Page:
It is now possible to comply with the patent marking requirements by avoiding placing the patent numbers on a product. Instead, one can simply mark the product with the word “patent” or the abbreviation “pat.” together with an address of a website where information associating the product with particular patent numbers may be found. Virtual marking as outlined above can help companies avoid costly changes to molds, dies, packaging etc. in cases where physically marked patent numbers are not longer valid.
Recently I had two clients call me with the same problem. They both had registered trademarks that had become abandoned and wanted to know what to do . The problem of trademarks lapsing or becoming abandoned is quite common in cases where clients register their own trademarks. This is because clients fail to file a Section 8 Declaration of Continued Use, which must filed between the 5th and 6th years after registration of a trademark. The Section 8 Declaration of Continued Use is a sworn statement by the owner of a trademark registration that the mark is still in use in commerce. If the Section 8 Declaration of Continued Use is not filed then the Trademark Office (USPTO) will cancel the trademark registration. So that is how trademarks inadvertently become abandoned.
Now to the solution. Unfortunately, there is no procedure to revive an abandoned trademark registration. Thus, it is best to re-apply for the trademark registration without any delay. This was what the first client ended up doing. Unfortunately for the second client, a third party had applied for registration of the same mark for similar goods and services. Re-applying for registration of the abandoned mark would almost certainly have led to a rejection based on the third party application on the grounds that the two marks were “confusingly similar”. The client could have asserted common law trademark rights against the third party, but the costs would have been at least $100k. In the end the client opted to refile for the trademark registration with the intention of negotiating a co-existence agreement with the third party at the appropriate stage of trademark prosecution.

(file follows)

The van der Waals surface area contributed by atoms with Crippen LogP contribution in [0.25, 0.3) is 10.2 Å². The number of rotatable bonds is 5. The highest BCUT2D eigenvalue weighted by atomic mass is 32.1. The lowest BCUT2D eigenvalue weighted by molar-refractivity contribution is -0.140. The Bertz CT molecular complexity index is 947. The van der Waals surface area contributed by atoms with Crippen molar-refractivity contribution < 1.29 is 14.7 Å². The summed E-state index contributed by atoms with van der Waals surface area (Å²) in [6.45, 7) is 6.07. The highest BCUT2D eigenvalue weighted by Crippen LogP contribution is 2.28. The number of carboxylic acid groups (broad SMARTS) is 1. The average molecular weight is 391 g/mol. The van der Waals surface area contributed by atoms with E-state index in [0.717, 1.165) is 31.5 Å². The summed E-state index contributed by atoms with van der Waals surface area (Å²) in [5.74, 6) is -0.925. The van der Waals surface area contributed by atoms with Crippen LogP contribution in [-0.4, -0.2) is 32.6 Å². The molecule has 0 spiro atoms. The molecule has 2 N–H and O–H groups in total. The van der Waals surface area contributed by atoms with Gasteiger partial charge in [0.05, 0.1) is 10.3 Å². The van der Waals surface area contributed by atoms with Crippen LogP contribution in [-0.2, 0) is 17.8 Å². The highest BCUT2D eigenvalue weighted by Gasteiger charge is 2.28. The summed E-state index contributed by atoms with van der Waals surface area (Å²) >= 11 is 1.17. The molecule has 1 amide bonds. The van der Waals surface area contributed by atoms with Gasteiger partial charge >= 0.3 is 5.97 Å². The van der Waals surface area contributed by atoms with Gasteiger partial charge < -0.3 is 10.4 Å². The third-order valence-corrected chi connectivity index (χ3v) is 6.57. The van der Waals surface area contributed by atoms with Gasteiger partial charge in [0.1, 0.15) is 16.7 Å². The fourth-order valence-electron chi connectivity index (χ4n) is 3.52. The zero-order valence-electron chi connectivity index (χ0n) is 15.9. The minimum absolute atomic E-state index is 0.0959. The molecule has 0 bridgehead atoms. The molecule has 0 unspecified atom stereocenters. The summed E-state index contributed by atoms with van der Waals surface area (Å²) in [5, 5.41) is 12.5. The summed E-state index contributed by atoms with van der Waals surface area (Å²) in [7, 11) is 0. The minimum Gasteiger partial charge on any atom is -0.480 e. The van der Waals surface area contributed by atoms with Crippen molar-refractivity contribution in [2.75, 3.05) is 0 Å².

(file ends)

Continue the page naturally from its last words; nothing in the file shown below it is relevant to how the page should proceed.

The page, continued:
The moral of the story is to remember to file the Section 8 Declaration of Continued Use between the 5th and 6th years after the trademark registration date. The next best thing is to re-apply for registration of a lapsed trademark registration without any delay so that third parties do not acquire competing rights.
In most cases, inventors are looking to obtain patent protection for their invention. Filing a patent application can be expensive and can be a complete waste of time and money if the invention is not new. This is where doing a patent novelty search is important. A patent novelty search in conducted in order to answer the question: “Is my invention new?” Generally, the patent novelty search involves searching one more patent databases based on carefully selected keywords. If the keywords are not selected properly then the search may exclude relevant patents to may end up including too many patents. Once the search is completed, the patents that were found must be analyzed in order to answer the question :”Is may invention novel?” This analysis is not easy to do because patents are written in legal and technical language. Therefore, the analysis is best left to a patent attorney.
Clients often have difficulty understanding that a patent does not give them the right to practice the patented invention. A patent is a negative right in that it gives the patentee the right to stop others from making, using, selling… the patented invention.
In practicing your own patented invention you may be infringing the patent of another. As example serves to illustrate:
Assume that the basic automobile was still protected by a patent. If you were the inventor of an automobile with traction control then you would be able to patent your invention. However, in practicing your invention you must first make an automobile and then add the traction control feature. In making the automobile you will be infringing the automobile patent.
Clients are often not clear on when to use the “® ” or “TM” for trademark marking. “®” indicates a Federal trademark registration and should only be used if you actually have a Federal trademark registration. If you have a pending Federal trademark application or if you want to rely on common law trademark protections then use “TM”.